Back in April, the Dallas City Council agreed to spend $120,000 in economic development grant money so the Urban Land Institute could "assess redevelopment options" at Southwest Center Mall, formerly known as Red Bird. Only Mitchell Rasansky opposed the expenditure -- the now-former council member didn't like the idea of spending public money on a private enterprise. Which, turns out, is precisely what the ULI's team suggests in its 99-page report submitted last week to the city's Office of Economic Development.
There was a piece in The News on Saturday, the day after the panel made its presentation to city officials, but it's worth reading the report in its entirety, as it's filled with the very suggestions of which Rasansky was afraid earlier this spring, among them:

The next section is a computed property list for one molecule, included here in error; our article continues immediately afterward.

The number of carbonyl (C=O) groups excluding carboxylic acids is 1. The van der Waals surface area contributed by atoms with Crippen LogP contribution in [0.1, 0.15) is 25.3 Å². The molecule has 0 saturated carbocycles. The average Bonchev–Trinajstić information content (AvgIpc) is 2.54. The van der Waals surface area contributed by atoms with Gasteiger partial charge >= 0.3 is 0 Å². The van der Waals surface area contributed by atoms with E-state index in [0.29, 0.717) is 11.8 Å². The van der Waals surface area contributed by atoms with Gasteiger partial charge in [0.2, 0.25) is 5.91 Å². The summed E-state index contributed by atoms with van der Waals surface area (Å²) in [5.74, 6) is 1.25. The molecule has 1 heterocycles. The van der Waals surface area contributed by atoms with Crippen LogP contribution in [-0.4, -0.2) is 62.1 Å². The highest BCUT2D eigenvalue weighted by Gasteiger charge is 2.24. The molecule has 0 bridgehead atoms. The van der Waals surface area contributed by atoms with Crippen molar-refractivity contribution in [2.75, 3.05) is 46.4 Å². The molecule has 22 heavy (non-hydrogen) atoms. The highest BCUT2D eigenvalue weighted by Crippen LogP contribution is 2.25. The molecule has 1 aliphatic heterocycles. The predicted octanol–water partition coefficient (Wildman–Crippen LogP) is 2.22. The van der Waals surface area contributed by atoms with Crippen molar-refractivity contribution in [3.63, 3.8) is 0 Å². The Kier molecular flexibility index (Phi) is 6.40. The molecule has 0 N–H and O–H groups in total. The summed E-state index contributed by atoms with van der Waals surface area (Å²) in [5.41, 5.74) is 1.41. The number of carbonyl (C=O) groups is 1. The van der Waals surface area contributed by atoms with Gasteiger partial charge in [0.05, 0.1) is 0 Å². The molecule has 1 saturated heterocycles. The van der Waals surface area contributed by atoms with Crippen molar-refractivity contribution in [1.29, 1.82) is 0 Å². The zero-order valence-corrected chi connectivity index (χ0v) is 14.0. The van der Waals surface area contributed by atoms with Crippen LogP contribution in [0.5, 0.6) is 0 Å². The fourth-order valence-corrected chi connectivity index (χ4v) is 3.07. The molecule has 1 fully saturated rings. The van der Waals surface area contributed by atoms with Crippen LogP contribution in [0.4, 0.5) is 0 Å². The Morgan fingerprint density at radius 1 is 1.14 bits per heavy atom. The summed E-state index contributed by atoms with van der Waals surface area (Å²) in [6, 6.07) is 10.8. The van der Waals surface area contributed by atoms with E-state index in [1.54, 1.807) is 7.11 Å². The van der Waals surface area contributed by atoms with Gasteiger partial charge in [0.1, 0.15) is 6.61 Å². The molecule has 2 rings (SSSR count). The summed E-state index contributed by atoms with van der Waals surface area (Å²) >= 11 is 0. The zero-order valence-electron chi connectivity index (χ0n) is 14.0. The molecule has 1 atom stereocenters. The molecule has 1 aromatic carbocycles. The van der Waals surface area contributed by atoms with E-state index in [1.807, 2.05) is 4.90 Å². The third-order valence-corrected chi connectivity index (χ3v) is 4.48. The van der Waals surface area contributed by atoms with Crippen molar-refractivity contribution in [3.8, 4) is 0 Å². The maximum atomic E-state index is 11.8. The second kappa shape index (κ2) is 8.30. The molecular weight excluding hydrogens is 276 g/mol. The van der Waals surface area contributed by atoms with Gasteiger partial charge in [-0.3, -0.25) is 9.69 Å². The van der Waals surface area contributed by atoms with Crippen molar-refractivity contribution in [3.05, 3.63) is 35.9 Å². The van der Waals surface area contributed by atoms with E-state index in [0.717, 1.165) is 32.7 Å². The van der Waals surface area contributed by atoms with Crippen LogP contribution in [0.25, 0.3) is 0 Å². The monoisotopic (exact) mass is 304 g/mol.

We Believe Local Journalism is Critical to the Life of a City
Engaging with our readers is essential to the Observer's mission. Make a financial contribution or sign up for a newsletter, and help us keep telling Dallas's stories with no paywalls.
Support Our Journalism
- Form an expanded tax increment financing district, including Executive Airport, to finance public investment in revitalization, job development and housing rehabilitation.
- Initiate a community-based revitalization strategy that finalizes development options and produces zoning consistent with revitalization.
- Buy the Dillards and JC Penney parcels immediately to reduce the number of owners and to gain site control.
- After the community-based revitalization strategy is created, recruit a developer or developers to implement the plan.
- Negotiate public private and civic partnerships that address the viability of the development.